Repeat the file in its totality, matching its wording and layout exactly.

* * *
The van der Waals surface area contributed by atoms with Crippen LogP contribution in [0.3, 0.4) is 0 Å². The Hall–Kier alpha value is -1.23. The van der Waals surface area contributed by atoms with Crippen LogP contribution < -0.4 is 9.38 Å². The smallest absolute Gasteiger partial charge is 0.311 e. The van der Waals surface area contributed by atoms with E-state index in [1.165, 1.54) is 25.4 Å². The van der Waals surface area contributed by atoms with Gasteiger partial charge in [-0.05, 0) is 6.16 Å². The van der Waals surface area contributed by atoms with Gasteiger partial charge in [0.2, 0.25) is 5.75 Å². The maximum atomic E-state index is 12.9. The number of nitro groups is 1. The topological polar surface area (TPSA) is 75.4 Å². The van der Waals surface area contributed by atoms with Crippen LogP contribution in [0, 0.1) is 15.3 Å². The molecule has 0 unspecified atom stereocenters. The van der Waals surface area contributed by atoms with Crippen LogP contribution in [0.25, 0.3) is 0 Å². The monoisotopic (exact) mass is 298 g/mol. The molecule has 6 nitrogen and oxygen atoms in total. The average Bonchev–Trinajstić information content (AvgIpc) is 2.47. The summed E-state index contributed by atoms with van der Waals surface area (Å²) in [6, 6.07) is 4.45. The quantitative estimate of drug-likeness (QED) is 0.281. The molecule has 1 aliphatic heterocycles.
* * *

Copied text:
The van der Waals surface area contributed by atoms with Crippen LogP contribution in [0.3, 0.4) is 0 Å². The Hall–Kier alpha value is -1.23. The van der Waals surface area contributed by atoms with Crippen LogP contribution < -0.4 is 9.38 Å². The smallest absolute Gasteiger partial charge is 0.311 e. The van der Waals surface area contributed by atoms with E-state index in [1.165, 1.54) is 25.4 Å². The van der Waals surface area contributed by atoms with Gasteiger partial charge in [-0.05, 0) is 6.16 Å². The van der Waals surface area contributed by atoms with Gasteiger partial charge in [0.2, 0.25) is 5.75 Å². The maximum atomic E-state index is 12.9. The number of nitro groups is 1. The topological polar surface area (TPSA) is 75.4 Å². The van der Waals surface area contributed by atoms with Crippen LogP contribution in [0, 0.1) is 15.3 Å². The molecule has 0 unspecified atom stereocenters. The van der Waals surface area contributed by atoms with Crippen LogP contribution in [0.25, 0.3) is 0 Å². The monoisotopic (exact) mass is 298 g/mol. The molecule has 6 nitrogen and oxygen atoms in total. The average Bonchev–Trinajstić information content (AvgIpc) is 2.47. The summed E-state index contributed by atoms with van der Waals surface area (Å²) in [6, 6.07) is 4.45. The quantitative estimate of drug-likeness (QED) is 0.281. The molecule has 1 aliphatic heterocycles.